Mental health champion

Educate! award winner Ashlee Harrison.
Educate! award winner Ashlee Harrison.

The 25-year-old founded not-for-profit organisation zero2hero four years ago after identifying a need in raising awareness of mental health issues within the community.

‘I lost my step-dad in 2008 to suicide and at the time I had no idea the issue was as prevalent as it was so my first aim was to raise the awareness of the issue, therefore reducing it,’ she said.

‘At first zero2hero did this through hosting events and raising funds for charities working in suicide prevention: Suicide Prevention Australia, Lifeline and Youth Focus.

‘Then In 2012, we shifted our focus to early intervention, we figured if we dealt with mental health among high school students it would ultimately decrease the suicide rates and could also result in a mentally healthy country where each individual was accountable for themselves.’

The former Greenwood College student said zero2hero was responsible for increased communication within schools and families through its zero2hero day and Youth Leadership Camps.

‘Some students have even reported that through the work we have done with them they no longer experience anxiety and have stopped self-harming,’ she said.

‘I love sitting with a student and seeing their face go from heavy and worried to happy and free after a simple conversation where they were really heard and get that this is just one day in the scheme of their long life and their concerns now won’t be around forever.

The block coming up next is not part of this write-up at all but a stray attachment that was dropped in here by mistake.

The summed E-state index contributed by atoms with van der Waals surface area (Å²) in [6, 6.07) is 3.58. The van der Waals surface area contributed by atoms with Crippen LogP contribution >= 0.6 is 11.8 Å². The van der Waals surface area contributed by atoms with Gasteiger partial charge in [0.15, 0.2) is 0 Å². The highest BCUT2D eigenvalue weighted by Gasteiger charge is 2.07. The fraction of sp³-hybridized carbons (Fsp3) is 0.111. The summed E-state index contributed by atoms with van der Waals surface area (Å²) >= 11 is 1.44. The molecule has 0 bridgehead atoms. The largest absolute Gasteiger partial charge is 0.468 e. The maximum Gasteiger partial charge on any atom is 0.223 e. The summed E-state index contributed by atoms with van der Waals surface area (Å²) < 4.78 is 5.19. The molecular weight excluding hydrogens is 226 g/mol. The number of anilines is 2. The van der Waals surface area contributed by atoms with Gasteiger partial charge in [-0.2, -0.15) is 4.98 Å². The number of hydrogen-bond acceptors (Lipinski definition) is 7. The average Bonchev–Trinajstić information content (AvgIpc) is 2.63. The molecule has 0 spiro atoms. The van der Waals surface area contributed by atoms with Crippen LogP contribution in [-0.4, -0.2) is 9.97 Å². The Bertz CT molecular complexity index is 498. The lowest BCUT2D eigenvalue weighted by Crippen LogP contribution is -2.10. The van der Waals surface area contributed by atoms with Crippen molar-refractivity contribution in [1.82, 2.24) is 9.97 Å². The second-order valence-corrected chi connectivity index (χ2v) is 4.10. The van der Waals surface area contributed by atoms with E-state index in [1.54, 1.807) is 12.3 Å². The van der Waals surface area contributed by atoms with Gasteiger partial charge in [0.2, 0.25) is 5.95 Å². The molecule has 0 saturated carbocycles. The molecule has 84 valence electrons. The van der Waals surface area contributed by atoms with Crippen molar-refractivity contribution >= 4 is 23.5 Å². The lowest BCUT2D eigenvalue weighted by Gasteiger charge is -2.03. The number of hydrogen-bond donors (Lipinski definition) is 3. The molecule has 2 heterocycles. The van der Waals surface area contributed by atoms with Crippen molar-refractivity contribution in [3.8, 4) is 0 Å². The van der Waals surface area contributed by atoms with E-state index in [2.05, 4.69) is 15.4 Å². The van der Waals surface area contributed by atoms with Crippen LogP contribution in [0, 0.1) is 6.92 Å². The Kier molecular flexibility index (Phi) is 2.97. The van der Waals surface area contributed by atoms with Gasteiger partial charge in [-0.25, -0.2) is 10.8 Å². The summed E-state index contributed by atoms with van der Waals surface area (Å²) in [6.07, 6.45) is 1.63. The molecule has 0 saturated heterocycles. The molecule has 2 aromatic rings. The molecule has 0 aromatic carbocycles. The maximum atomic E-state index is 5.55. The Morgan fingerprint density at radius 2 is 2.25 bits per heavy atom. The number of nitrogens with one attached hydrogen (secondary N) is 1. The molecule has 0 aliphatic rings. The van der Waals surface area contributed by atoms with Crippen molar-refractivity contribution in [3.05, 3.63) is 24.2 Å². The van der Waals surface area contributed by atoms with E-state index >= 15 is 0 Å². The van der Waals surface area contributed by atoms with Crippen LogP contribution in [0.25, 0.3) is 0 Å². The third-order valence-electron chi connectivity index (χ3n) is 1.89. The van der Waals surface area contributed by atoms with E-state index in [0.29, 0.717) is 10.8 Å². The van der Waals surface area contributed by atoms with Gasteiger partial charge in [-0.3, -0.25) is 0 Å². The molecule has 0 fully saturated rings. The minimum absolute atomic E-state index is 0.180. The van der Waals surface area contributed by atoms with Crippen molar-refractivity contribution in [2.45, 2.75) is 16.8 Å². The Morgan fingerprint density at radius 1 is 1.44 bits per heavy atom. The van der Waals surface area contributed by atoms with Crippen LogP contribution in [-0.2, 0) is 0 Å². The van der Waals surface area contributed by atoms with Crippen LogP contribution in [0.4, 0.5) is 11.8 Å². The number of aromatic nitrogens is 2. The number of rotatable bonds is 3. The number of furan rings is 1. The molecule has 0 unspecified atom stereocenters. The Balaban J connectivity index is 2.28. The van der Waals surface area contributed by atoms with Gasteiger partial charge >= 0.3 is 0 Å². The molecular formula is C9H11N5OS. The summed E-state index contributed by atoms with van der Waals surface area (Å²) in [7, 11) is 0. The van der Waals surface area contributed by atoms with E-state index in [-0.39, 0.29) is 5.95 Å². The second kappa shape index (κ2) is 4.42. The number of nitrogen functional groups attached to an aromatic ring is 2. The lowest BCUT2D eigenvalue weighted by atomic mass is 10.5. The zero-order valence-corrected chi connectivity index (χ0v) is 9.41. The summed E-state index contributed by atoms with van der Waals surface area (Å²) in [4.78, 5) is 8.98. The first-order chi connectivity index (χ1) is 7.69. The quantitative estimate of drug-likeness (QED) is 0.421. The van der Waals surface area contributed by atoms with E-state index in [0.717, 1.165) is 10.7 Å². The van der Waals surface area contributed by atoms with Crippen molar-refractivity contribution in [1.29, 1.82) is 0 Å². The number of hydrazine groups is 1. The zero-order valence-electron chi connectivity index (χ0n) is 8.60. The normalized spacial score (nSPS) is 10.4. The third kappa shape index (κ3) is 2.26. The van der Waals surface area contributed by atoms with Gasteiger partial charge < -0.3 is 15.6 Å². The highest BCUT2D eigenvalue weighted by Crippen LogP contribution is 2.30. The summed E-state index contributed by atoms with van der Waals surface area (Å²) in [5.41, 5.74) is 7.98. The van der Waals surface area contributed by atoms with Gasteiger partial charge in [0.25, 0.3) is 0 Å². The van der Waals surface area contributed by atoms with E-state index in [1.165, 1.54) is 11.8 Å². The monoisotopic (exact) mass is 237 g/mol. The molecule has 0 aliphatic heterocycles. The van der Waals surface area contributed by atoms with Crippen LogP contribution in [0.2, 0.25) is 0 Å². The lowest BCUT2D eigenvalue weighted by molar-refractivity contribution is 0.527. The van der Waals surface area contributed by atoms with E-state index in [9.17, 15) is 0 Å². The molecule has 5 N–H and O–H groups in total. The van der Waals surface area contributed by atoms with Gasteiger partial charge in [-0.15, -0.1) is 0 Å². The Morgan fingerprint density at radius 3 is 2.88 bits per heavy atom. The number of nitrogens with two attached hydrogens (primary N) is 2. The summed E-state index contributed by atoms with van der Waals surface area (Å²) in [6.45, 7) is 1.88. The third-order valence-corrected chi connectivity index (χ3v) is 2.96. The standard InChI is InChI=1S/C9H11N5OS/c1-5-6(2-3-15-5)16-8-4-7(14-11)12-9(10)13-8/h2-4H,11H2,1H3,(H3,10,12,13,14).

‘I love it when a family phone me and just cry for an hour about the bullying their daughter is experiencing, but leave the conversation with hope after hearing their daughter speak to someone about her feelings for the first time.’

Ms Harrison, who also runs her company Social Say, said zero2hero day provided young people with a space to communicate, challenge themselves and their assumptions about life and who they were.

‘The day encourages open communication regarding the potential effects of bullying, anxiety, depression and suicide,’ she said.

‘Whilst this type of open conversation has previously been rejected, healthy communication about these topics is now being viewed as an excellent preventative tool, giving students and teachers the freedom to express their thoughts on these issues, and therefore reducing the stigma associated with them.’